A parallel sweeping preconditioner for heterogeneous 3D Helmholtz equations |

One interpretation of radiation conditions is that they allow for the analysis of a finite portion of an infinite domain, as their purpose is to enforce the condition that waves propagate outwards and not reflect at the boundary of the truncated domain. This concept is crucial to understanding the Schur complement approximations that take place within the moving PML sweeping preconditioner which is reintroduced in this paper for the sake of completeness.

For the sake of simplicity, we will describe the preconditioner in the context of a second-order finite-difference discretization over the unit cube, with PML used to approximate a radiation boundary condition on the face and homogeneous Dirichlet boundary conditions applied on all other boundaries (an cross-section is shown in Fig. 1). If the domain is discretized into an grid, then ordering the vertices in the grid such that vertex is assigned index results in a block tridiagonal system of equations, say

(2) |

where propagates sources from the 'th plane into the 'th plane, and the overall linear system is complex symmetric (

plane-with-single-pml
An
cross section of a cube with PML on its
face.
The domain is shaded in a manner which loosely corresponds to its
extension into the complex plane.
Figure 1. |
---|

If we were to ignore the sparsity within each block, then the following naïve factorization and solve algorithms would be appropriate for a direct solver, where the application of implicitly makes use of the factorization of .

While the computational complexities of
Algs. 0.0.1 and 0.0.2 are significantly higher
than multifrontal algorithms
(21,27,12),
which have
factorization complexity and
solve complexity for regular three-dimensional meshes, they are the conceptual
starting points of the sweeping preconditioner.^{}

Suppose that we paused Alg. 0.0.1 after computing the 'th Schur complement, , where the 'th plane is in the interior of the domain (i.e., it is not in a PML region). Due to the ordering imposed on the degrees of freedom of the discretization, the first Schur complements are equivalent to those that would have been produced from applying Alg. 0.0.1 to an auxiliary problem formed by placing a homogeneous Dirichlet boundary condition on the 'th plane and ignoring all of the successive planes (see the left half of Fig. 2). While this observation does not immediately yield any computational savings, it does allow for a qualitative description of the inverse of the 'th Schur complement, : it is the restriction of the half-space Green's function of the exact auxiliary problem onto the 'th plane (recall that PML can be interpreted as approximating the effect of a domain extending to infinity).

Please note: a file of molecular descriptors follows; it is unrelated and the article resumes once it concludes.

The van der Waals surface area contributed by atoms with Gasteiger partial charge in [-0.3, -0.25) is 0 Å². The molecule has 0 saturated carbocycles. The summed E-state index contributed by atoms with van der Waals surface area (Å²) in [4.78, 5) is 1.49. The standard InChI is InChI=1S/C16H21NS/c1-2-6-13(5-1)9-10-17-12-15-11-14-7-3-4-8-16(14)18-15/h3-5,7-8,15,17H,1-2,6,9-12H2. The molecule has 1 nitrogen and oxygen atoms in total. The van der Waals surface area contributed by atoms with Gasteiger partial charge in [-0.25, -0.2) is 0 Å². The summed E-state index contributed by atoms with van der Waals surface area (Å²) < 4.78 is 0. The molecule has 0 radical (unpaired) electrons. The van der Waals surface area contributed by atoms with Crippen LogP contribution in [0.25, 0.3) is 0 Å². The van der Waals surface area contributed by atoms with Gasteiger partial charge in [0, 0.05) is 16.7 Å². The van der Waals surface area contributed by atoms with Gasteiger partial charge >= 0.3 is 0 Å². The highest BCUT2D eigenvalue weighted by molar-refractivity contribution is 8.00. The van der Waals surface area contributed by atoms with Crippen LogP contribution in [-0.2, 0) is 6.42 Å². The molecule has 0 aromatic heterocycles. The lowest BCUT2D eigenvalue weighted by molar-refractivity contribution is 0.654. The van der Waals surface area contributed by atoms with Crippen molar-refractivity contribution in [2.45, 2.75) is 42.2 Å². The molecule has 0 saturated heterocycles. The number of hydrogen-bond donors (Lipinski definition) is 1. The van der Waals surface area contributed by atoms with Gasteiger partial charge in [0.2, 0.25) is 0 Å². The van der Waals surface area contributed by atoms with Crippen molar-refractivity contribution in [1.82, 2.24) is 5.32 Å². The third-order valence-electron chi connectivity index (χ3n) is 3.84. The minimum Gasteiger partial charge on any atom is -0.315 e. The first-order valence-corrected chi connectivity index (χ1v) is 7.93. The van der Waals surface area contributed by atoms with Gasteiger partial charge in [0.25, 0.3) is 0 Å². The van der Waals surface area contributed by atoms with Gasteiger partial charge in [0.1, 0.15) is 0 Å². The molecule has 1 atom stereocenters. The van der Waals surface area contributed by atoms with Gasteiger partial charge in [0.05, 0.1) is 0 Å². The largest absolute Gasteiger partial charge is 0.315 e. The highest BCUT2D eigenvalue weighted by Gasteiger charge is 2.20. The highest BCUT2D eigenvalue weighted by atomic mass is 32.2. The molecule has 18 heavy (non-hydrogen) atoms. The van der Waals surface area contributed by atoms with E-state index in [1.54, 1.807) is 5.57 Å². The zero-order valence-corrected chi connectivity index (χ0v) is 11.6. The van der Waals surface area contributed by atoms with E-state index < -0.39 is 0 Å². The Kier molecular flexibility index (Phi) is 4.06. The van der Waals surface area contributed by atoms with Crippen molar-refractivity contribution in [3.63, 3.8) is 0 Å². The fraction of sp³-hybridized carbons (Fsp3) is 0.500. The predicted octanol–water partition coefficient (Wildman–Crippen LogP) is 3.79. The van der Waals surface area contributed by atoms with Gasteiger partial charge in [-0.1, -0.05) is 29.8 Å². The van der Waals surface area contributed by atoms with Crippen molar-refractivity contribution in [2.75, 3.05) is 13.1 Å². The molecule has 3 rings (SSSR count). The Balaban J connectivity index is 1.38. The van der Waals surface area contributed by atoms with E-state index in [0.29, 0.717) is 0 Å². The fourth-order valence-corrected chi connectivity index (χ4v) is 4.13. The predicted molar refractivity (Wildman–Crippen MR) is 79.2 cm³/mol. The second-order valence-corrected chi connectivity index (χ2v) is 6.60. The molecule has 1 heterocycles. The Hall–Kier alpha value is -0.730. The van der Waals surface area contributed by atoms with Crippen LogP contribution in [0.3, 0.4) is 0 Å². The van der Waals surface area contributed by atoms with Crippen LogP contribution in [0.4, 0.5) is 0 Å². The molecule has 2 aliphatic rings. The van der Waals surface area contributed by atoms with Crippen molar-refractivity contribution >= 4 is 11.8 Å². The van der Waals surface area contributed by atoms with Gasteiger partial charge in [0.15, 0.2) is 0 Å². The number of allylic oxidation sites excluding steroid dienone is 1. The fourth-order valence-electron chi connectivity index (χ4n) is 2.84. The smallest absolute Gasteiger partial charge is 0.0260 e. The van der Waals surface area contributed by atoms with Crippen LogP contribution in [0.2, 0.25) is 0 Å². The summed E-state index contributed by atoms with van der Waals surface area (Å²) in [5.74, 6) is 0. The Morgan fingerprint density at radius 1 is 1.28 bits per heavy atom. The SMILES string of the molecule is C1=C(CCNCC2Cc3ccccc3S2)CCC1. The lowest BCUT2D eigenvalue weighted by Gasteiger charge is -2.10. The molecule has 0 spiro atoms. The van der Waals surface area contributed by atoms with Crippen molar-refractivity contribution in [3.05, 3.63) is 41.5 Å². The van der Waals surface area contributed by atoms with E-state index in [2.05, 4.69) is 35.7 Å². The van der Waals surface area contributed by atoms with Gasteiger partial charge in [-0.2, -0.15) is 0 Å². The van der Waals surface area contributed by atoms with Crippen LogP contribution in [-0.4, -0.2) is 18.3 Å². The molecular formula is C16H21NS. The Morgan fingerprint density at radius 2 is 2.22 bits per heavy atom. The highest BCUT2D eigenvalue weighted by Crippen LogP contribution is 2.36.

The main approximation made in the sweeping preconditioner can now be
succinctly described: since
is a restricted half-space Green's
function which incorporates the velocity field of the first
planes, it is
natural to approximate it with another restricted half-space
Green's function which only takes into account the *local* velocity field,
i.e., by moving the PML next to the
'th plane (see the right half of
Fig. 2).

auxiliary
(Left) A depiction of the portion of the domain involved in the
computation of the Schur complement of an
plane (marked with
the dashed line) with respect to all of the planes to its left during
execution of Alg. 0.0.1. (Middle) An equivalent
auxiliary problem which generates the same Schur complement; the
original domain is truncated just to the right of the marked plane and
a homogeneous Dirichlet boundary condition is placed on the cut.
(Right) A local auxiliary problem for generating an approximation to
the relevant Schur complement; the radiation boundary condition of the
exact auxiliary problem is moved next to the marked plane.
Figure 2. |
---|

If we use
to denote the number of grid points of PML as a